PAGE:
My Husband Wants To Be Buried With His First Wife



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Please, can someone help with this? I lost my husband of 14.5 yrs to colon cancer in Nov. 2003, he lost his wife of 37 yrs to cancer in Sept. 2003. He has a burial plot with a combined tombstone with his late wife’s name, etc. on it and his name and DOB on it. He insists he wants to be buried next to her as she was “his first love”.

My late husband was cremated and I still have his ashes. I had thought of scattering them at our camp, but have been unable to do so. He says he will put me on the other side of him – this is a definite NO for me. Does anyone have any suggestions?

Yvonne Kelly, MSW, RSW, Certified Stepfamily Counsellor and Coach, Co-Founder and Director of the Step and Blended Family Institute

This is a difficult situation but one that more and more couples will be facing as second and subsequent marriages are becoming the norm. I know exactly what you mean when you said a definitive NO to being buried on the other side of your partner, and his late wife. This doesn’t seem to be an option especially since your immediate reaction was such a strong NO. There are obviously no easy answers here. You need to ask yourself what you would ultimately like to see happen once you’re both gone and also how important in the scheme of things, this issue is for you. If he insists on being buried beside his late wife, will this be a deal breaker for you in terms of continuing with the relationship? Although he said that he wanted to be buried next to her because she was “his first love”, that may be true, but it doesn’t mean that his feelings for you are any less and he probably doesn’t realize the impact of those words on you. He may also just be being practical and can’t imagine going back and undoing the arrangements he made with his first wife. He may also consider this to be an action that shows disrespect or a lack of loyalty to her as they made these plans together. Also, if he has children from his first marriage he may also want to keep things as is, for their sake. You do need to talk with him openly about this. Find out what is going on for him, express your feelings to him and more importantly your desire to come up with a solution so you can proceed with the more important task of building a life together, if that is what you indeed want.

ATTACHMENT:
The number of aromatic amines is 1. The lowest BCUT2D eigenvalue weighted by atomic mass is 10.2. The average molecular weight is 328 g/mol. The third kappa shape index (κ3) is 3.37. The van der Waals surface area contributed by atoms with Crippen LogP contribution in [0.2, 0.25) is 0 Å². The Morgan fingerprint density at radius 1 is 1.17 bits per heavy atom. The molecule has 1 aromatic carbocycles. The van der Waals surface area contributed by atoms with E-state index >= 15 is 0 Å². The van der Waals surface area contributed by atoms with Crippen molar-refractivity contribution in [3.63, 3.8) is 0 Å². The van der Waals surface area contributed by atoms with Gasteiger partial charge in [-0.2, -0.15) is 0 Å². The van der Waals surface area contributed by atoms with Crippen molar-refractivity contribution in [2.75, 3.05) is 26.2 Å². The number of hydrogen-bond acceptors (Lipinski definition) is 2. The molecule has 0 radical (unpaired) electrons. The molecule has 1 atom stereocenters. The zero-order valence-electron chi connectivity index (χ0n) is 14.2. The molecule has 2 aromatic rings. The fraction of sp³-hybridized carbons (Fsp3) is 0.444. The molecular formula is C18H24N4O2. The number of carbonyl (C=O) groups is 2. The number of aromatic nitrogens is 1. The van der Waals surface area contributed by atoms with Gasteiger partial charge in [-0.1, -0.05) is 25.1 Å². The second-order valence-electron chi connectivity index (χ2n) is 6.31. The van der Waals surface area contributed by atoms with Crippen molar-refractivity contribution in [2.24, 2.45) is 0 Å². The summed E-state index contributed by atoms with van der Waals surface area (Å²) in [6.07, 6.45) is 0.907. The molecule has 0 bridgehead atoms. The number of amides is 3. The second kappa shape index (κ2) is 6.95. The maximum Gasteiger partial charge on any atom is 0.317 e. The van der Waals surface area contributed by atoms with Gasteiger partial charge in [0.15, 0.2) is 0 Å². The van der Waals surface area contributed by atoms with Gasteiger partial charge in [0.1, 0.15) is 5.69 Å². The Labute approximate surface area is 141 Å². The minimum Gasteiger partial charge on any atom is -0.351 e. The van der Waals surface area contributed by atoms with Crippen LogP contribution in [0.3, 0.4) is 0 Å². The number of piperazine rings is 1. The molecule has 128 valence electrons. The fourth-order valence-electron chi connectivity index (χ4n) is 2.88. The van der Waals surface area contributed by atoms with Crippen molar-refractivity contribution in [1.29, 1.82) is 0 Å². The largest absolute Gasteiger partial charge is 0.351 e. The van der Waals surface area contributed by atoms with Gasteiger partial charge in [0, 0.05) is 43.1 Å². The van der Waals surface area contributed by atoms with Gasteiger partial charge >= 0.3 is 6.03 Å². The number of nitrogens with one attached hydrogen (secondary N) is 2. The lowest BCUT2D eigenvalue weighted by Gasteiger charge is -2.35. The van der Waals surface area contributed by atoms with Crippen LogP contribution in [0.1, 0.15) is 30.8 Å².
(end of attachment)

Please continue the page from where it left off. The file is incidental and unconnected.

Ask yourself this question – is there enough about this man that I love and that I want to experience with him in this life, that I would choose to marry him even if it means not being side by side in the next life? It really does come down to how important this issue is to you. No one is wrong here. Also, are there other possibilities or options that you might be able to live with. For example, if he is buried alongside his first wife, would you be interested in arranging ahead of time to have a special service created by the two of you, or a memorial plaque in place for him where you choose to be buried, to commemorate your lives together and the important place you both had in each other lives. It isn’t exactly the same as joint burial plots but as I said before, there are and will be many more people facing this same situation. I would even suggest speaking to professionals in the business of making these arrangements, to see what other people have done or are doing under similar circumstances. There may be other creative alternatives that you aren’t aware of at this time and that you could plan for together.